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Thursday, February 13, 2014

Isolating Air Travelers to Israel

During the past few years I've been traveling to and from the United States more than once a year to see my elderly parents (and now just my father.)

I've suffered some rather unpleasant treatment by American security, because I cover my hair and wear skirts.  Per trip I generally choose one skirt for flying, and it's amazing how in one airport it's ignored and in others it's a red light for a special security "pat-down."  I've been asked what's under the skirt making it "bulge," and my standard answer is "fat."  Until this past visit, the American airports all insisted that my scarf, no matter how small and tightly tied, was suspicious and performed a special pat-down followed by checking for banned substances, which could theoretically be hidden in it.  I'm not sure if they were checking for drugs or explosives. This time they ignored my head-covering.

The full-body x-ray discovered tiny pieces of paper in my skirt pockets which I pulled out to the satisfaction of the inspectors.   At least I didn't have to repeat the x-ray/body scan.

Each airport has treated me differently and locate the "to Israel gate" differently too. In the Philadelphia Airport the "to Israel gate" was at the very end and screened off.  We needed an additional security check. I think that Newark did it, too.  Once you go through that inspection, you can't wander around the airport.

Four years ago, after my son and I took my father to reunite with my mother in Phoenix, I came back on British Airways via Heathrow, and I don't remember being isolated or anything unusual about that return flight.  But last week when I flew home on the same airline, British Airways, I found myself in a totally closed room/gate to await my flight.



This room looks absolutely nothing like the rest of Heathrow Airport.  There was food to buy from machines, but since I couldn't inspect the packaging I don't know what was kosher.

At least I found it easily by following signs.  I had been panicking about making the connecting flight which was in a very different terminal.  But, Baruch Hashem, thank G-d I found a direct bus to take me from terminal to terminal.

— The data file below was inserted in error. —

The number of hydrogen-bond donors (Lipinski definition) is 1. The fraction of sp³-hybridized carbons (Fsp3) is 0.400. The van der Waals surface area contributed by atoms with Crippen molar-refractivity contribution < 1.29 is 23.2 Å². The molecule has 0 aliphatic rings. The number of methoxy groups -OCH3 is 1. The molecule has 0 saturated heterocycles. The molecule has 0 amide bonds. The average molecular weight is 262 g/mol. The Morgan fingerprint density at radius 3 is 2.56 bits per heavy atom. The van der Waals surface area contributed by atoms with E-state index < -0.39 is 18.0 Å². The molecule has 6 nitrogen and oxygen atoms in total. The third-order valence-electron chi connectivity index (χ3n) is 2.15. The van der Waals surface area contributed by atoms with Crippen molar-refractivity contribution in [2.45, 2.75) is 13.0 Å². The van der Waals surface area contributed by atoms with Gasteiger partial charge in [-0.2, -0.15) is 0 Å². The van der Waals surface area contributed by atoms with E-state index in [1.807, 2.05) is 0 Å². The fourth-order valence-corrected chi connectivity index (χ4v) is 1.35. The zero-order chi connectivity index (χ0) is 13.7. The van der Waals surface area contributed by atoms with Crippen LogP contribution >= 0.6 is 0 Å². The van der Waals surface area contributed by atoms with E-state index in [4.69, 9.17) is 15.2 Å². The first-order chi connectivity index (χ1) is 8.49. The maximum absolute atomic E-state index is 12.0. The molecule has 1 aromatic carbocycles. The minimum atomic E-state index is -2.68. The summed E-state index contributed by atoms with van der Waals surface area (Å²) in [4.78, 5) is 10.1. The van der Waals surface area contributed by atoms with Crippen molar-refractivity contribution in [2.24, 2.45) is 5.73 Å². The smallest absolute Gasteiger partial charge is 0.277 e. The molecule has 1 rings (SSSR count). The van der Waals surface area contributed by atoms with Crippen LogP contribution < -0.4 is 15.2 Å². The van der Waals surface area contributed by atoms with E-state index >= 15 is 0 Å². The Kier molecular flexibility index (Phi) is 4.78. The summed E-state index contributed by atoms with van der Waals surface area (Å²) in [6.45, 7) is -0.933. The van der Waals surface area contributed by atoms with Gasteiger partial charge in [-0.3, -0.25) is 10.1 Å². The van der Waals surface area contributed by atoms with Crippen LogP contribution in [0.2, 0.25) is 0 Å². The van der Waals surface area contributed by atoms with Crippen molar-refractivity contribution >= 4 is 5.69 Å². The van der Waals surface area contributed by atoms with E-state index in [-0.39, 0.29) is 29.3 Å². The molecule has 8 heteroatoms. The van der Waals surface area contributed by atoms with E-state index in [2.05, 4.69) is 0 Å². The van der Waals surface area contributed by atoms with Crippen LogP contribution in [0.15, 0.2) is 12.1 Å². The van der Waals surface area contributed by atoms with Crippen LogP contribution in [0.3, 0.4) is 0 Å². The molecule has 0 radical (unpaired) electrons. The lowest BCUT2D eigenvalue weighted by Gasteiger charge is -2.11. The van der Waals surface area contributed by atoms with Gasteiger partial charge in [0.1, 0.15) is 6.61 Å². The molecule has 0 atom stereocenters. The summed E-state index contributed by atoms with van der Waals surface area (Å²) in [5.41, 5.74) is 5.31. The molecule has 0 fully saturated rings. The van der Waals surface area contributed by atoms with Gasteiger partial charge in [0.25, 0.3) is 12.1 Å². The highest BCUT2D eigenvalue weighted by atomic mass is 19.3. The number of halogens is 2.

Personally I don't like being shut off in such a small room, because I like to take advantage of the airport for walking around and getting as much exercise as possible before flights.  Too bad they haven't equipped this waiting room with exercise machines and treadmills.  Just a suggestion...

6 comments:

Anonymous said...

Recently returned from visit to Tucson AZ, same Heathrow with slightly nicer chairs now.

I think this may actually be due to legitimate security concerns.

I think all honest people should welcome all the steps which may remove the possible threats from among them.

Batya Medad said...

a, this room is so isolated, if G-d forbid there ever was a security problem nobody would know.

in the vanguard said...

Had you not heard how Phylis Schlafly was abused at the airport security because they caught her with a Jewish Press.

I do believe you are the unwitting victim of deliberate religious persecution - by the TSA!

Nothing do to with "scarves", nothing to do with "bulges"; All it has REALLY to do with is that your Judaism shines in their faces.

Batya Medad said...

All I know is that they're not afraid to bully us. However, this trip was the most pleasant in years.

Rickismom said...

Last time I traveled, I made the mistake of putting my money in a special inner pocket I sewed into my skirt. They treated me nicely, but I had to go into a side room to prove what was there.

Batya Medad said...

rm, the old security measures to safeguard valuables are now considered suspicious. I'd love to make a women's clothing business with vests or jackets with all sorts of secure pockets. You can then just take off the jacket/vest for the body scan.